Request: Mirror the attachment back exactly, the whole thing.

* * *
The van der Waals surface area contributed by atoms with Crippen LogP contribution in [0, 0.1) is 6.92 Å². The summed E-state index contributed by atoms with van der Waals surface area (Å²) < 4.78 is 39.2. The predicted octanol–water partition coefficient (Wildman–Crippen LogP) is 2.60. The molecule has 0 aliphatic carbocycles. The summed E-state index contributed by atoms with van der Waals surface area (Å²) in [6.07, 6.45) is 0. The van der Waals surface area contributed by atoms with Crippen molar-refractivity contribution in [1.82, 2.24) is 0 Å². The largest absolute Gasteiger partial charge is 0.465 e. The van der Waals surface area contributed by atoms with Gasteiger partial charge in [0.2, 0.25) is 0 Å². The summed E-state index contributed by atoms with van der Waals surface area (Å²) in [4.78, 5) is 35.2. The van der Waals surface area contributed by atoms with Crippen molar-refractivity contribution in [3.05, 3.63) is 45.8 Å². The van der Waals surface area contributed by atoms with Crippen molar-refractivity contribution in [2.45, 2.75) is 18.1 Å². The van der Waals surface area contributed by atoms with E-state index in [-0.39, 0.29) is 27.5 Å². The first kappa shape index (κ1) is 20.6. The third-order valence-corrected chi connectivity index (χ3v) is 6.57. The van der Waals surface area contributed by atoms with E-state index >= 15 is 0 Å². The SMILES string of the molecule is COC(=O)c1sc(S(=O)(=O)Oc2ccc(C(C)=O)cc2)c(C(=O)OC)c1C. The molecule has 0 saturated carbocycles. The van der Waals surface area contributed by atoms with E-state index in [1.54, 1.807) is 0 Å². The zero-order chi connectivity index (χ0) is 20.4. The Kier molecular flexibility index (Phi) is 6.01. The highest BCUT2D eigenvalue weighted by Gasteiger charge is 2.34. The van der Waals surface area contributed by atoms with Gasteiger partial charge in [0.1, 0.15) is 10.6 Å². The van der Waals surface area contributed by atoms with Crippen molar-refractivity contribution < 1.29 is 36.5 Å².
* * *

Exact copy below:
The van der Waals surface area contributed by atoms with Crippen LogP contribution in [0, 0.1) is 6.92 Å². The summed E-state index contributed by atoms with van der Waals surface area (Å²) < 4.78 is 39.2. The predicted octanol–water partition coefficient (Wildman–Crippen LogP) is 2.60. The molecule has 0 aliphatic carbocycles. The summed E-state index contributed by atoms with van der Waals surface area (Å²) in [6.07, 6.45) is 0. The van der Waals surface area contributed by atoms with Crippen molar-refractivity contribution in [1.82, 2.24) is 0 Å². The largest absolute Gasteiger partial charge is 0.465 e. The van der Waals surface area contributed by atoms with Gasteiger partial charge in [0.2, 0.25) is 0 Å². The summed E-state index contributed by atoms with van der Waals surface area (Å²) in [4.78, 5) is 35.2. The van der Waals surface area contributed by atoms with Crippen molar-refractivity contribution in [3.05, 3.63) is 45.8 Å². The van der Waals surface area contributed by atoms with Crippen molar-refractivity contribution in [2.45, 2.75) is 18.1 Å². The van der Waals surface area contributed by atoms with E-state index in [-0.39, 0.29) is 27.5 Å². The first kappa shape index (κ1) is 20.6. The third-order valence-corrected chi connectivity index (χ3v) is 6.57. The van der Waals surface area contributed by atoms with E-state index >= 15 is 0 Å². The SMILES string of the molecule is COC(=O)c1sc(S(=O)(=O)Oc2ccc(C(C)=O)cc2)c(C(=O)OC)c1C. The molecule has 0 saturated carbocycles. The van der Waals surface area contributed by atoms with E-state index in [1.54, 1.807) is 0 Å². The zero-order chi connectivity index (χ0) is 20.4. The Kier molecular flexibility index (Phi) is 6.01. The highest BCUT2D eigenvalue weighted by Gasteiger charge is 2.34. The van der Waals surface area contributed by atoms with Gasteiger partial charge in [0.1, 0.15) is 10.6 Å². The van der Waals surface area contributed by atoms with Crippen molar-refractivity contribution < 1.29 is 36.5 Å².